New Generation, a journal of the NCT, London
How do different societies treat new mothers? In this article we look at the experience of mothering in India
Nutan Pandit, who works as an antenatal teacher in Association with the NCT in New Delhi, traces some traditions within India.
In India, birth is generally a family affair. In the Punjab, in northern India, a woman moves back to her mother’s home for the delivery of all her babies. In Tamil Nadu, southern India, a woman moves back to her mother’s house for her first two deliveries only. In Uttar Pradesh, northern India, a woman of the Marwari Community stays with her in-laws for the first delivery and it is her mother-in-law who takes care of her.
As traditional practices have eroded with time, these customs are less strictly adhered to, and nowadays it is not uncommon instead for a mother, mother-in-law or aunt to go to stay at the home of the new mother.
In Mahatrshtra, in western India, there is the excellent tradition of ‘bais’ which translates as ‘maids’. A bai visits the house daily when the mother and baby returns from hospital and she continues to visit until 40 days after the birth. Her tasks are to wash the baby’s nappies and to massage both the mother and the baby. She massages the baby with coconut oil, bathes it in warm water, then dresses the baby and wraps it in a sheet. Then the mother is given a massage with coconut oil and a bath in hot water. At the end of the 40 days, the bai teaches the mother how to massage and bathe her baby.
Sometimes, the bai does a ritual cleansing of the mother’s perineal area. To do this, she asks for some lighted coals, and gets the mother to sit some way above the coals. If the coals are at floor level, the mother sits at chair level. Then ajwain, a spice rather like oregano, is put on the coals, and the perineum is bathed in the fumes and the smoke. The bai might also bind the mother’s abdomen with a sheet or saree a long cloth, in order to flatten the tummy.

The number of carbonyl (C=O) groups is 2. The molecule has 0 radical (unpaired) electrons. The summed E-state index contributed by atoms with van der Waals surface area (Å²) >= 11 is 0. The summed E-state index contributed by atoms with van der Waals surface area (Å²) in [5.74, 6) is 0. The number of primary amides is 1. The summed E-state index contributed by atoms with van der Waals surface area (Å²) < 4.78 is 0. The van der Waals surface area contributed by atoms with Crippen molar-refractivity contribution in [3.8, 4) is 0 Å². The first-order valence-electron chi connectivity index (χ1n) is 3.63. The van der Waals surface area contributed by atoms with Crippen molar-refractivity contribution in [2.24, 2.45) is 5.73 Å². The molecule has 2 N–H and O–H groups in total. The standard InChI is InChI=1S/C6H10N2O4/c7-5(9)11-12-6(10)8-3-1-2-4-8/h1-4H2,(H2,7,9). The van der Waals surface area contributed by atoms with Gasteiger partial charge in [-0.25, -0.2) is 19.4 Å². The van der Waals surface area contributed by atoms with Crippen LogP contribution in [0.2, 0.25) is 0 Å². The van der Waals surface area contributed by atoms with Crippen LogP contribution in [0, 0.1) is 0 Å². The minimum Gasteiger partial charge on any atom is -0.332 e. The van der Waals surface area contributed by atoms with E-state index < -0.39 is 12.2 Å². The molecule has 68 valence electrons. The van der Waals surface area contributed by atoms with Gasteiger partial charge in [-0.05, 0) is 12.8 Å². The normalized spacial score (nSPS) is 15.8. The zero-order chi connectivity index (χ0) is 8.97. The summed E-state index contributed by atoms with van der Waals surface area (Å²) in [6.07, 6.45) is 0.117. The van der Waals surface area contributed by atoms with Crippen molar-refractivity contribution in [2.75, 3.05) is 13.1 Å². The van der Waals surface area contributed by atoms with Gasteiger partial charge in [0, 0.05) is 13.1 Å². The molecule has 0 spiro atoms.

However, most of these traditions are slowly dying out. The joint family unit is breaking up and women often avoid massage as the doctors advise against it. Obstetricians fear that the mother’s abdomen might be massaged too vigorously, leading to heavy bleeding. The women themselves may not want the massage, thinking it is part of a primitive and unscientific tradition. However, in most cities one can still find women who perform these traditional services for the new mother.
Another tradition that is still practiced is the preparation of particular foods for the new mother. One recipe contains rich ingredients such as cream of wheat, nuts, raisins, lotus seeds, edible gums, herbs, spices and ghee. It is made and stored ready for the new mother to eat over the 40-day period. In some parts of southern India, for instance among Marwari community, a new-delivered mother may be given a liquid diet of soups and concoctions made with herbs and spices.
It is also accepted throughout India that a newly delivered woman should not eat or drink anything cold or sour—yogurt, orange juice and cold water are avoided. Instead, she will drink water with spices boiled in it. In northern India this might be ajwain or cardamom. In one region of southern India, an iron rod is sometimes boiled in the water
Women who live far away from their own families may have none of this support, and may hire full-or part-time help. For these women, who have no older female relative to come and help them, birth can be a trying period. If such women are also working, they may have to leave their baby in a crèche when they resume work.
Some mothers suffer from postnatal depression. The sheer responsibility of being on-call for 24 hours of the day can be overwhelming. The transition from pampered pregnant woman to responsible mother is not easy. Sometimes emotions are complicated by the predictions of astrologers. One woman who had made an inter-caste marriage was told by astrologers that her first born would be a son. She looked forward to the birth, as a son would increase her acceptance with her in-laws. She gave birth to a daughter, and went into depression as a result.
By and large, the mother image is highly respected in Indian society. A pregnant woman will receive special treatment in the community and within the family. Children are considered precious and are looked upon indulgently.
When I had my babies, a bai used to come and massage me, and after the massage I would always sleep soundly for one or two hours, which was marvelous after a night of disturbed sleep. I also enjoyed the traditional foods given after the birth, and felt they gave me back my strength.
THE SUNDAY OBSERVER
JANUARY 7, 1996
Natural Childbirth Center
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